For example, retired NASA astronaut Leland Melvin, a black leader in space who provided live commentary on NASA TV during the launch, spoke out in a candid Instagram video on May 27 following the initial delay of the launch. He began by stating that the launch almost happened but the weather got in the way. "Also recently," he added, "George Floyd was pinned down by knee in his neck to the ground while handcuffed," the incident that caused his death.
"He was screaming he couldn't breathe he was calling for his mother. That's when I started crying because I think about my mom, I think about myself, I could've been him," Melvin said in the video. "This has got to stop. There's a pandemic now against black men in this country and I truly feel that it's hatred, it's evil, it's racism, it's all these things."
"I am heartbroken," he added. "I'm here in Cocoa Beach Florida, looking at the juxtaposition of doing the most technologically advanced thing, sending people to space, But a man dies in police custody … America, let's get our crap together, this is unsatisfactory. We gotta stop this … Godspeed everyone, love you, peace and love and guys, be safe out there. This is totally unsatisfactory and it's appalling. Peace."
The launch 🚀 today was a marvel of teamwork and a powerful demonstration of technical prowess. But I find no joy in it with so many in pain from racial injustice and with the images of our cities in chaos. I thought 1968 was bad.May 31, 2020
Poppy Northcutt, the first woman to work in an operational support role in NASA's Mission Control, and who later went on to become an attorney, added her voice to the mix. She wrote on Twitter: "The launch today was a marvel of teamwork and a powerful demonstration of technical prowess. But I find no joy in it with so many in pain from racial injustice and with the images of our cities in chaos. I thought 1968 was bad."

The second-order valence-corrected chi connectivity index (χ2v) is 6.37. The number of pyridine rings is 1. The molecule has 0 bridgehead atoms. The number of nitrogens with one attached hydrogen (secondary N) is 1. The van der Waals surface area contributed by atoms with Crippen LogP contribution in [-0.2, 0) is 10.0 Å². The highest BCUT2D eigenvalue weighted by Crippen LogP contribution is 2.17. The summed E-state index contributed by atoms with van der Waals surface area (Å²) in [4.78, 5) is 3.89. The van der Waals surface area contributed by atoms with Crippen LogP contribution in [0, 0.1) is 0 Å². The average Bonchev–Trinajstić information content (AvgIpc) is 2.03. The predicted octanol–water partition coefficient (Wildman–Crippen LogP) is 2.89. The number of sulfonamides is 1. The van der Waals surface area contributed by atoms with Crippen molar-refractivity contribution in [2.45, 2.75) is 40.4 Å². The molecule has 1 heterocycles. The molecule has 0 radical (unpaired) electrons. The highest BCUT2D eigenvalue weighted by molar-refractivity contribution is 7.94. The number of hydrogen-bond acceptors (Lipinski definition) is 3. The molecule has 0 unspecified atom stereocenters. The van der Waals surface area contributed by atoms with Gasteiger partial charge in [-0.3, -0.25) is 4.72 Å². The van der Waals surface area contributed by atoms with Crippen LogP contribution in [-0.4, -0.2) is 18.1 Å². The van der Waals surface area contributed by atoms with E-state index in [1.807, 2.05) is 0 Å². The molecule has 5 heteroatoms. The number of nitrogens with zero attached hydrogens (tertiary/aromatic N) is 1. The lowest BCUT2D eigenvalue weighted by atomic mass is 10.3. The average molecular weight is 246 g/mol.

Not everyone can enjoy the moment
In addition to Bridenstine, President Donald Trump and Vice President Mike Pence also spoke about the ongoing protests against police violence in their speeches following the launch. However, these officials hearkened back to the concept that people who are hurting could simply look to and embrace the inspiration generated by this human spaceflight achievement.
"As our nation reels from the tragic death of George Floyd and violent protests of the past few days, I believe with all my heart, that millions of Americans today will find the same inspiration and unity of purpose that we found in those days in the 1960s," Pence said, additionally using the phrase "every life matters," echoing rhetoric that has been used in opposition of the Black Lives Matter movement.
"We have had moments in time in American history where we've had challenges as a nation," Bridenstine added. "But I think what is great about NASA is that we bring people together."
While these words might have the feel-good patriotism expected of government officials following a historic event, not everyone can feel the "unity of purpose," as Pence put it.
So, while in many decades, as we look back at Apollo now, it might be easier to find inspiration in this mission, right now, it makes perfect sense that not everybody would have the privilege of fully enjoying the moment.